Our Gallery is pleased to assist in an effort alongside many of you out there, who are devoted to developing a more complete and accessible aggregation of paperweight-related information—knowledge critical to learning, research, and the serious market.  As we hope you see, we at the LH Selman Gallery are dedicated to helping provide more than a streamlined service platform for paperweight collectors.  We try to serve the field itself well beyond mercantile considerations.  (Yes, there are easier ways to do what we do.)  The work that we put into this Gallery, from conventions to publications, reflects a dedication to expanding awareness of this most exquisite of artforms, and yes, we love helping to carry the torch.  Please enjoy the new website!




Remember when you couldn’t wait to be “21,” the year that ended your career as just another teenager, the year when you knew that everything would finally be so much better?  WELL it’s 2021, people, the second month of the second year of the third decade of the first century of the third millennium – on this, the third planet from the Sun.  Is all of this coincidence, the year we all turned 21 together?  Hardly. What does it all mean?  We have no idea; it was just fun to point out.  And yes, we know 21 is divisible by “7” yielding the sacred number “3.”  We’re still throwing the I Ching to see what it all means, but it’s likely the Fates want each of you to acquire at least 3 weights…or maybe 7?!  Stay tuned.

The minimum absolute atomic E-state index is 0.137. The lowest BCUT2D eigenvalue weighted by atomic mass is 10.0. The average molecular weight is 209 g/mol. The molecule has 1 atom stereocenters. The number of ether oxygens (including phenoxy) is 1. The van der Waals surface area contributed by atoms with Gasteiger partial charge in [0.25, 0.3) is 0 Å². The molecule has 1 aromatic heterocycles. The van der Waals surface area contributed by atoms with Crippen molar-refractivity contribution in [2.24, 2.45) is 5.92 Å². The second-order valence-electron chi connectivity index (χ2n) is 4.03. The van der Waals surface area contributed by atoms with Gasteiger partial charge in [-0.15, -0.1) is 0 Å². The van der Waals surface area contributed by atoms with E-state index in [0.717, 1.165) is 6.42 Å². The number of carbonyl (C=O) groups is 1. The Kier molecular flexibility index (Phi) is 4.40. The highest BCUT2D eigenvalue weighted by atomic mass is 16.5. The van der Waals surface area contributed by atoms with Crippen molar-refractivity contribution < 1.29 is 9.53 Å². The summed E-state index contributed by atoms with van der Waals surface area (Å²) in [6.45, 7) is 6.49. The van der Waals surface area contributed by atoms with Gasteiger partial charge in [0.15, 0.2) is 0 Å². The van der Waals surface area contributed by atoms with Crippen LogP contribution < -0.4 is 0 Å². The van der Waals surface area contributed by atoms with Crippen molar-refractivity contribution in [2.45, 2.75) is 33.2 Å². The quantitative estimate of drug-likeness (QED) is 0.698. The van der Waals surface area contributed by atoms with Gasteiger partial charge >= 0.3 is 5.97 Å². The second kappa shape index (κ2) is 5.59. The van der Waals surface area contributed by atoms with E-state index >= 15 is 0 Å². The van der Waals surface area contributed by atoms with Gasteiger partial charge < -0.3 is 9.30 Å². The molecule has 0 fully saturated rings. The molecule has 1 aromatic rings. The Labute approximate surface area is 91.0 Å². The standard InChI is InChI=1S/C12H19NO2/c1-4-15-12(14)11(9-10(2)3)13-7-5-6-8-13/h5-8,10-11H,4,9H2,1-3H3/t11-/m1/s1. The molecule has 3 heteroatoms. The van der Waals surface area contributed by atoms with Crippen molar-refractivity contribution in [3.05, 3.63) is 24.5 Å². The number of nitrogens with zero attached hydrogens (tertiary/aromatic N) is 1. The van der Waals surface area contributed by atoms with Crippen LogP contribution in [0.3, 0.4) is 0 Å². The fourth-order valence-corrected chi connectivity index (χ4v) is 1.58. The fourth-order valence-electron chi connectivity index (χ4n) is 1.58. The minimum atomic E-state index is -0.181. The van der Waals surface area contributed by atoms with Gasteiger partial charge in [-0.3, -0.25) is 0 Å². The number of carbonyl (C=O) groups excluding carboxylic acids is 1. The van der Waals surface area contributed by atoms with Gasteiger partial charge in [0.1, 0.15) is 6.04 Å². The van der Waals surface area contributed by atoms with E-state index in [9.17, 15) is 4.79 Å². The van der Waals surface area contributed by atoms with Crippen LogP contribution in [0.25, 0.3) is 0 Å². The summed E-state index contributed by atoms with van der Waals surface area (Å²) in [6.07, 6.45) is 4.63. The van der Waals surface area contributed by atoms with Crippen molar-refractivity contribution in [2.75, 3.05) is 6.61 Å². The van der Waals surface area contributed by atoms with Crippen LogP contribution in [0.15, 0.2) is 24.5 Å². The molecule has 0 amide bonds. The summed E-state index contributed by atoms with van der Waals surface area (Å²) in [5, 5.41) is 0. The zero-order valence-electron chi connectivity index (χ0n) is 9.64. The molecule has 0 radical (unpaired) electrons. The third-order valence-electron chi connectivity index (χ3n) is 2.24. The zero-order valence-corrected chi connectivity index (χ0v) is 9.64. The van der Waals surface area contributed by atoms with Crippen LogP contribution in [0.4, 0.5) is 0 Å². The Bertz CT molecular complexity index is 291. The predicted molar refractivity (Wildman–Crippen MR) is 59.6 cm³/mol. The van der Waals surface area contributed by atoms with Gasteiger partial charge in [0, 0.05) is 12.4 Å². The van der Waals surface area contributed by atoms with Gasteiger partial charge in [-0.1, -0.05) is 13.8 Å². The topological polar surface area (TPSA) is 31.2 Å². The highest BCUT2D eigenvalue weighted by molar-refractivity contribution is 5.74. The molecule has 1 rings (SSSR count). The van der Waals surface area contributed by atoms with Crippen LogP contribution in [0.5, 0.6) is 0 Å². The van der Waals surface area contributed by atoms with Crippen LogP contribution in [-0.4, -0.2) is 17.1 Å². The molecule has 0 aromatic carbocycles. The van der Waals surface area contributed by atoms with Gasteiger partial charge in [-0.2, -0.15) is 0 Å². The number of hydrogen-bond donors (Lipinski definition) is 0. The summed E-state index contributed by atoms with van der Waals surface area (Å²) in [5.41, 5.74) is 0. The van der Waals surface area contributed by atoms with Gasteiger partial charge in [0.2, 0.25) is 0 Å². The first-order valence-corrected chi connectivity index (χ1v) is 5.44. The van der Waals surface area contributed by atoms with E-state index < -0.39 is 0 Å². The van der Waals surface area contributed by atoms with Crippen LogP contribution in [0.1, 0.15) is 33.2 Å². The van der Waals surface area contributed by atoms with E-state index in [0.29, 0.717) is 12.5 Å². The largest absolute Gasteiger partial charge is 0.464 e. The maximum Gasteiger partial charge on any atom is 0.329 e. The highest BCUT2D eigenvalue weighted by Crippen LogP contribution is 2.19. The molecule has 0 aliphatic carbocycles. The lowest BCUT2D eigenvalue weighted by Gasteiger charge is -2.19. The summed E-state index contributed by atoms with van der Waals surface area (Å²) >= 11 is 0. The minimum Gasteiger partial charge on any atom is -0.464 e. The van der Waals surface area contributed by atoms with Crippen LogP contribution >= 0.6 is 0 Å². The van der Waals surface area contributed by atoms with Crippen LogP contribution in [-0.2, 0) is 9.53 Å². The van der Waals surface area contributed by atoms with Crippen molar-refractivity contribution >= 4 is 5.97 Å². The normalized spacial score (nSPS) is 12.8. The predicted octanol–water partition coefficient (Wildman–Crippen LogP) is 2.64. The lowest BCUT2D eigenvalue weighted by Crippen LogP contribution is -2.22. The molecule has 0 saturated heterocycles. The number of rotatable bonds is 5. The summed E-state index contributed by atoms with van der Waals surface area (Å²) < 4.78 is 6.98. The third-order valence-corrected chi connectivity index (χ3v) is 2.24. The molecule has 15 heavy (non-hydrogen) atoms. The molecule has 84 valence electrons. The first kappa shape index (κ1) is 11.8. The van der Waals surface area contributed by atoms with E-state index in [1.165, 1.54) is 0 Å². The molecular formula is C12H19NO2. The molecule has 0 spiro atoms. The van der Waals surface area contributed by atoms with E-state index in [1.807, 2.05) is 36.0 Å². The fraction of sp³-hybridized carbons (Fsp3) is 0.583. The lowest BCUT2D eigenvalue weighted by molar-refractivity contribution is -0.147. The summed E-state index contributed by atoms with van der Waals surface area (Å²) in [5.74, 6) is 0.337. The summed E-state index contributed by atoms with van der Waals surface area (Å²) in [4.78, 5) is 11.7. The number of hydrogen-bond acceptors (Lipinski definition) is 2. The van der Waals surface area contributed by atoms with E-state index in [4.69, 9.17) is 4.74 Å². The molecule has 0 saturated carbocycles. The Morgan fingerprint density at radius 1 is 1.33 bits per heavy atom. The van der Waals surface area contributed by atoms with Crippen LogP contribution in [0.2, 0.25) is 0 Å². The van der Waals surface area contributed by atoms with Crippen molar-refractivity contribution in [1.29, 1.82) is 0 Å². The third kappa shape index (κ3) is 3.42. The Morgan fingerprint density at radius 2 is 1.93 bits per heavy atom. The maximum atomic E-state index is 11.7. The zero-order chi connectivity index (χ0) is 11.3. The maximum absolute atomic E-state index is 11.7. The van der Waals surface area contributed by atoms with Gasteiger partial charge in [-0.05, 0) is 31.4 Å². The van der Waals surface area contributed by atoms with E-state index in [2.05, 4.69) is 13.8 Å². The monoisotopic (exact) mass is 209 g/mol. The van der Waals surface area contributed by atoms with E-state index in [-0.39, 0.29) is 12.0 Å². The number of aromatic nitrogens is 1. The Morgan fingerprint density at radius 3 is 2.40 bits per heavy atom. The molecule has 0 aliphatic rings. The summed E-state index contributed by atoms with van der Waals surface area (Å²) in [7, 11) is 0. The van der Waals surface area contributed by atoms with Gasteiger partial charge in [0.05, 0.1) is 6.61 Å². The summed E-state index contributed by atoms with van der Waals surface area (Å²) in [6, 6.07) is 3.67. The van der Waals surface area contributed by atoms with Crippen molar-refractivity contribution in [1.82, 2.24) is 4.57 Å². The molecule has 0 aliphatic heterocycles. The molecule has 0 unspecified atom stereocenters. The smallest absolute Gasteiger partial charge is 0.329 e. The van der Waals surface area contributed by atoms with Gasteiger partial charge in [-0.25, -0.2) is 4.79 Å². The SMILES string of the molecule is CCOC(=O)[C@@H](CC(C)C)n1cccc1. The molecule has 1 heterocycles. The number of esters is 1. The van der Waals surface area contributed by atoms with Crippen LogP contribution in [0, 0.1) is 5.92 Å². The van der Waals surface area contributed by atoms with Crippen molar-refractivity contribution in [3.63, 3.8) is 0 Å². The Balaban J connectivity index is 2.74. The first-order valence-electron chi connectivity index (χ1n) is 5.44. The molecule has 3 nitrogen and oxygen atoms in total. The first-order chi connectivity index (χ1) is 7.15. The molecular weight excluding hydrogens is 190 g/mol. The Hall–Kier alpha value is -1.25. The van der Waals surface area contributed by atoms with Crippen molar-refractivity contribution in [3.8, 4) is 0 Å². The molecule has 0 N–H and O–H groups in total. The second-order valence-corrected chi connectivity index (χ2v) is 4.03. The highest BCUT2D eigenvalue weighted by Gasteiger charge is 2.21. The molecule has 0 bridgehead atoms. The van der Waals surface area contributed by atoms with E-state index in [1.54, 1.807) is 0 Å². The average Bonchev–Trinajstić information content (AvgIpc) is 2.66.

Anyway, we have a ridiculously talented lineup of glass artists this time around, some of whom you may have heard of already.  From the 360 lots featuring 365 weights (don’t worry; it will all become clear) I’ve chosen a relative handful to pass by you like flash cards, a tease to remind you to take a really good look at all of the offerings, and also please always remember that as finely wrought as our online and printed images are – the weights are just much more beautiful. (They’d better be, or you all would just be saving money by cutting and or printing Marty’s pictures out and sticking them on your refrigerators.)  So kick back and take a quick stroll through a sample variety of the gorgeous creations that we’ve brought together for your viewing pleasure, as they used to say on TV.


LOT 1. Rare antique Clichy spaced millefiori and roses on moss ground paperweight.

That’s right people, because this is the classic moss ground Clichy you hear whispered about. They are real, it turns out, not mythological. Every now and then there is a sighting – and we have one here. Rapturous reviews of these paperweights have drawn favorable comparisons with 16th century French tapestries.  (And you shouldn’t tread on those, either.) And if you buy this, you can sneak your coveted Clichy into the Cloisters in New York City, where “The Hunt of the Unicorn” tapestry resides, and compare for yourself.  Just don’t let the guards see it because they’ll think you just managed to pocket one of the museum’s treasures.  And be prepared to hear arguments that unicorns do exist!


LOT 2. Very rare antique Russian dahlia bouquet pedestal faceted paperweight.

Three titans of 19th century Russian art reside in this title; why is it that the glass masters were often too bashful to claim authorship of their creations? This powerfully constructed chess rook of a “masterweight” (yeah, I just now coined that term) looks Russian from across the room.  The reassuring, masculine geometry of the design is perfectly balanced by the bright and lovely arrangement of dahlias within.  It belongs in a still life painting by the great Ilya Repin, whose name ranks in stature with the others, but wouldn’t fit on the marquee above!